Manchester audiences are being given the chance to go back in time with Marty McFly and Doc Brown in this musical version of the hit film by Robert Zemeckis.
If you have seen the movie only once in the 1980s, you might be forgiven for thinking that it may not stand up as a classic today.
But the opposite is true. The movie has great scenes and quotable dialogue, a star is born in Michael J Fox, and Christopher Lloyd has never been better as the manic Doc with a time machine in the guise of a DeLorean.
And the premise of meeting your mother and father when they were teens, only to find much of what they tell you not to do, you see them doing in abundance, is inspired.
So, we have a fine film – which spawned two sequels, including a brilliant skit on the Western with the final installment – but does the world need a musical version?
The producers certainly think so and the original team who made the movies are back, including Bob Gale, (co-writer of the film and in charge of the book, here) the film’s director Robert Zemeckis is on producing duties here and Alan Silvestri’s iconic music makes a return.
Glen Ballard, who worked his magic on Ghost – the Musical, hopes to do the same with new songs that he has penned with Silvestri.
As soon as you take your seat, you realise you are part of an event. A giant clock counts down and you can sense the excitement in the stalls and beyond, as audiences have come to relive their favourite moments and go back in time.
There are slight plot changes to move with the times, but there is clearly a desire to remain loyal to the original text, and by adding songs this increases the run time to almost three hours.
Some of these – Hello – Is Anybody Home? and 21st Century – are quite innovative and have the feel of a Broadway show. It does feel as if the producers have said ‘Go big or go home.’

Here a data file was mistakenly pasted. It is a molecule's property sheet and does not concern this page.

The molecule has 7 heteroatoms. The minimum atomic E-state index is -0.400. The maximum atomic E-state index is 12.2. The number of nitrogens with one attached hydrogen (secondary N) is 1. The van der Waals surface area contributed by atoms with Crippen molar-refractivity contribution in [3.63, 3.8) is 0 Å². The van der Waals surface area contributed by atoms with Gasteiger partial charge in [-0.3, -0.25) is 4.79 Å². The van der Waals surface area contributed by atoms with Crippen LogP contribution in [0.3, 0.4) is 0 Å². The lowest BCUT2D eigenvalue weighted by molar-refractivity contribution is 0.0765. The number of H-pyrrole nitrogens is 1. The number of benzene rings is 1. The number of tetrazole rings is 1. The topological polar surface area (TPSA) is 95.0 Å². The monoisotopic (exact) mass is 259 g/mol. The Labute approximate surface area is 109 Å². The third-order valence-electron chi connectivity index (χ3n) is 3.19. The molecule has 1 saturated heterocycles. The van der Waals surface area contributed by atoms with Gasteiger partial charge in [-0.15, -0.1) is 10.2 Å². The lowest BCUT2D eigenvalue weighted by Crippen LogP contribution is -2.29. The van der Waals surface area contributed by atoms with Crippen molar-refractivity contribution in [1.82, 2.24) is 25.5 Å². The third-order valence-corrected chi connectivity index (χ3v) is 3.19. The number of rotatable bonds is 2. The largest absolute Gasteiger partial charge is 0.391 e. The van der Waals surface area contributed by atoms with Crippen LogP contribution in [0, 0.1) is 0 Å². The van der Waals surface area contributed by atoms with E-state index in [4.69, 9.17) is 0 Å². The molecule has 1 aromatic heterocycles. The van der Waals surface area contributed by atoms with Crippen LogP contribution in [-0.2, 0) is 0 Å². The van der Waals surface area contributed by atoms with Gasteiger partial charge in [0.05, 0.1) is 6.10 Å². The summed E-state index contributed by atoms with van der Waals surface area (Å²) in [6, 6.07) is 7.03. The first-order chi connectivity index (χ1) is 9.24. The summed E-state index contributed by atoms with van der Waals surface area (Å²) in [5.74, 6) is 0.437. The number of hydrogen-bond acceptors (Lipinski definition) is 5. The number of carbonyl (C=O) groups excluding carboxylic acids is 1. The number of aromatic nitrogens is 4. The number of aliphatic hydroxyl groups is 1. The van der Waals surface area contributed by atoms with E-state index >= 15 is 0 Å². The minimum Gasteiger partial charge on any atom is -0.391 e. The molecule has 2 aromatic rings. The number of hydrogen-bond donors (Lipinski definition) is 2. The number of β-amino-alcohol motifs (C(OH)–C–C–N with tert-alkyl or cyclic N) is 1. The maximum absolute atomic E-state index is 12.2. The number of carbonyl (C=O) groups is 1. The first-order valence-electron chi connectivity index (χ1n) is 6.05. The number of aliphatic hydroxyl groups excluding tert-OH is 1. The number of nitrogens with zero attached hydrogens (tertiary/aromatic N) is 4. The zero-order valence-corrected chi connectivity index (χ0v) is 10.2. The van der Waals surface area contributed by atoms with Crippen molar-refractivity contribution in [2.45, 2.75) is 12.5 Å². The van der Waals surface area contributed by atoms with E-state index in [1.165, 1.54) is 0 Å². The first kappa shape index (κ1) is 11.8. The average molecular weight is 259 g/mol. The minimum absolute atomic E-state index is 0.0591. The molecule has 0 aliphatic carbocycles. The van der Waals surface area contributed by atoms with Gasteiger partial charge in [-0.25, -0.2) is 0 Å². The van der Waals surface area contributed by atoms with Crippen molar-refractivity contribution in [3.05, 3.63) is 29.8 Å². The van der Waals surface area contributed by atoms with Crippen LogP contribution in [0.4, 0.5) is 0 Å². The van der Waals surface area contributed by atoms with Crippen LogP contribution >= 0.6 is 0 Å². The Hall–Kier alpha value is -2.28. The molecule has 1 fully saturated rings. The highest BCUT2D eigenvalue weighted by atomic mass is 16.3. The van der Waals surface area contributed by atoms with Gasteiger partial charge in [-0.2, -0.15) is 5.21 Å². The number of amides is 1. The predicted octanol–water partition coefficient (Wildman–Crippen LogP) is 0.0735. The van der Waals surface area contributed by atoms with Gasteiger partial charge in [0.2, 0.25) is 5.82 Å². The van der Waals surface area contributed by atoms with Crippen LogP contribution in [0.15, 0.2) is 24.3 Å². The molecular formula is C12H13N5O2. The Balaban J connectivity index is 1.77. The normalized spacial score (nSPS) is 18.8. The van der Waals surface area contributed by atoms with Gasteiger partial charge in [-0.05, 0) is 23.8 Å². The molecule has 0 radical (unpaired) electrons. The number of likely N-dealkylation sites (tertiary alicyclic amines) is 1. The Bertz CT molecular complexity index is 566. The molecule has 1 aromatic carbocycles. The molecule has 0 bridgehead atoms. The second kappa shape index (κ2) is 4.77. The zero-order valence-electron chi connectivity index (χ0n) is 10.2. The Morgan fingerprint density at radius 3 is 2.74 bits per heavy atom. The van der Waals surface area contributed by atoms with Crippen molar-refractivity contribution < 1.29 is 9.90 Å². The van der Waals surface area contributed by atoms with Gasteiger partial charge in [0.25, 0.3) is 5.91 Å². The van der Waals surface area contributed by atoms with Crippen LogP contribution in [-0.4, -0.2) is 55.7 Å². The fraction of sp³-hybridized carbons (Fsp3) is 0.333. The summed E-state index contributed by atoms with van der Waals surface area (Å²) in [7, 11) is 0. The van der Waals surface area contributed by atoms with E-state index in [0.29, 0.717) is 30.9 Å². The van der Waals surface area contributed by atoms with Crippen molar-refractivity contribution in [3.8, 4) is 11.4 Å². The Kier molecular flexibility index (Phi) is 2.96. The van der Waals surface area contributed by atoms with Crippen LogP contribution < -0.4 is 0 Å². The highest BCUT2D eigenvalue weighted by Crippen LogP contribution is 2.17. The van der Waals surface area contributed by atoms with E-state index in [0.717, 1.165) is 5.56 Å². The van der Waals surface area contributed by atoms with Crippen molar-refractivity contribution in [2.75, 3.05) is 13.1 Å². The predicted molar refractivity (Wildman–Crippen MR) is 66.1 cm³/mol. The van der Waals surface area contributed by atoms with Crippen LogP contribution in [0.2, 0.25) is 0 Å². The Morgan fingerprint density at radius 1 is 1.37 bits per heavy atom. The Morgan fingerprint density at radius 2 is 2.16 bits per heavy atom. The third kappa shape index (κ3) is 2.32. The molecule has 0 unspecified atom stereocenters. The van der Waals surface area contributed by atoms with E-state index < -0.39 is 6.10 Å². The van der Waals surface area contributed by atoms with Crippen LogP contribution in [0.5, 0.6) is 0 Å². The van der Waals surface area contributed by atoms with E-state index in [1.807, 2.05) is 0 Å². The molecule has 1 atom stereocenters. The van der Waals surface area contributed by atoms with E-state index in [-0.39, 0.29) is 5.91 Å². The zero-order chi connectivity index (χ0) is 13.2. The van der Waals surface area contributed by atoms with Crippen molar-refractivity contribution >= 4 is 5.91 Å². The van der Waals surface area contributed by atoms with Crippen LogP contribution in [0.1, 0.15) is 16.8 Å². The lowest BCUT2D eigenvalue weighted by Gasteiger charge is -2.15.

The problem is, though, that they lack the hooks to make them truly memorable. And there is nothing here as funny as songs from the screen-to-stage version of Legally Blonde, or as heartfelt as Once, Waitress or Kinky Boots.
There is a great deal on offer for the fans, and they are given the film’s greatest hits on a plate with fries. This means that Olly Dobson’s Marty McFly, although confident, assured and completely in control, becomes an impersonation of Michael J Fox.
He has clearly been directed to do that, so much so he even pauses the same way and has the same facial expressions.
Despite this, he gives a winning performance and his scenes with Roger Bart (Doc Brown) recall the finest on-screen odd couples. Watching these two acting alongside each other in synch is a real joy.
Bart has genuine gravitas and brings his own manic version of the Doc.
Hugh Coles is an appealing George McFly and even though everything his character does gets so much applause, it begins to feel like a big budget pantomime, though he does gain your sympathy as the bullied teen, watched by his son.
Rosanna Hyland as Marty’s mom is superb and you realise how she could make these songs soar, if they had clever lyrics or the beauty and grace of Sara Barielles’ work in Waitress.
Cedric Neal as Goldie Wilson lifts the show and it almost soars because of him. He has the vocal chops and he knows how to connect with an audience. His part though, is so small that you long for him to return. The producers realise this and give him another role as Marvin Berry – a singer. I could watch him all day and night.
There are some stunning effects and illusions here, and the car is a star, itself.
Mary Poppins, though, which is currently playing to packed audiences in the West End, has all of this and more and one vital ingredient which is missing here: heart. John Rando’s production is so busy trying to give film fans what they came for that it rarely stands still to give you food for thought or make you feel something.
It needs to lose some of the songs and tighten up. At the moment, you feel as if you are in a car being driven by someone who is cautious on a motorway when they need to put their foot down, and speeding through a village when they need to slow down.
Some the changes to the plot mean that the peril and danger which gave you the emotional response is now gone. Marty gets upset when he thinks he might not ever see his friend again but, this part of the story is fudged so much in this stage version, that the emotional payoff is stilted.
There is a great show in here somewhere, but a great musical needs big and bold songs that take you on a journey and leave you humming the tunes. When songs from the original movie are performed, the audience whoop and cheer, as that’s why they have come Back to the Future: to feel the Power of Love.
Back to the Future is at the Opera House until 17th May.